HONG KONG (NNI) – Over l,000 foreigners are teaching English inside China today, and the vast majority of them are evangelical Christians. Indeed, according to Thomas Lawrence, coordinator of a training agency for Christian teachers about to enter China, this is an imbalance preferred by Chinese educational authorities.
“In one major city,” Lawrence said, “if an applicant leaves blank the section on religion in the application form, the Chinese automatically reject that person. They prefer Christians.”
Over the past few years, as China has opened up and invited English teachers as well as foreign professionals to work in the country, Christians have impressed the Chinese authorities in two major ways. First, they have higher moral standards than many of their non-Christian counterparts. Second, they are often more willing to cope with the primitive and frustrating conditions that accompany teaching inside China.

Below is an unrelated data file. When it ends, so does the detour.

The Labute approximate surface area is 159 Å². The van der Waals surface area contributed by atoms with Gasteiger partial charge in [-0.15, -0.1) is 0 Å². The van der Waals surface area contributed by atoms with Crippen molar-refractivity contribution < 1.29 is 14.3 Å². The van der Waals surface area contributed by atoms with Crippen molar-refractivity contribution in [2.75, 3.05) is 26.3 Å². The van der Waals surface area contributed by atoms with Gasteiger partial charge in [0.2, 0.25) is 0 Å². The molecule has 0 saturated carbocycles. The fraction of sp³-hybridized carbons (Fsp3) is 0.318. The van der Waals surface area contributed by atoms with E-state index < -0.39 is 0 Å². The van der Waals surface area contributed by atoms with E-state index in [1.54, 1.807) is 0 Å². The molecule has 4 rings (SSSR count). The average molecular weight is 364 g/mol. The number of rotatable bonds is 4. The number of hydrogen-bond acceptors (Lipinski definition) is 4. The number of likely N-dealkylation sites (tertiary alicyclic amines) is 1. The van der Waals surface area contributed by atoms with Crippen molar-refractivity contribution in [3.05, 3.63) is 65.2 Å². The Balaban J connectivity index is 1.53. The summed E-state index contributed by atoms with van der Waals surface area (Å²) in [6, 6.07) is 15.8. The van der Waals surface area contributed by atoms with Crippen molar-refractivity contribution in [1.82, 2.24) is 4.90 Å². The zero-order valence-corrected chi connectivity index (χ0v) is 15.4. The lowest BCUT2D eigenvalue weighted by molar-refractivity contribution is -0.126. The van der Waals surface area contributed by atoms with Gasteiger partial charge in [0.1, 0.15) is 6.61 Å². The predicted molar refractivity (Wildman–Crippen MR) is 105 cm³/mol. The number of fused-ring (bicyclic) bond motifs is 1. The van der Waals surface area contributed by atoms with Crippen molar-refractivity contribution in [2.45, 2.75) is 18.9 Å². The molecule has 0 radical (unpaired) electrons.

Lawrence said a teacher in China today has to handle a bewildering array of problems ranging from electricity blackouts during classes and shortages of suitable textbooks, to poor living conditions and social isolation. But by far the greatest frustrations occur in the classroom situation. Said Lawrence, “It is quite common to be asked to teach oral English in a class of 25, when the maximum for an oral class should be no higher than six.”
Asked if any Christian teachers had been thrown out of the country for sharing their faith, Lawrence replied, “If they preach the gospel in place of teaching English they may be ejected, and this has happened in a very few cases.” He stressed that their ejection stemmed basically from failing to do the job they were hired to do. He added, “Witnessing should be outside the classroom context, occurring naturally as friendships are made with the students.”
China continues to present an open door to Christian professionals who are dedicated to their field of work, able to endure hardship, and content to share their faith with discernment.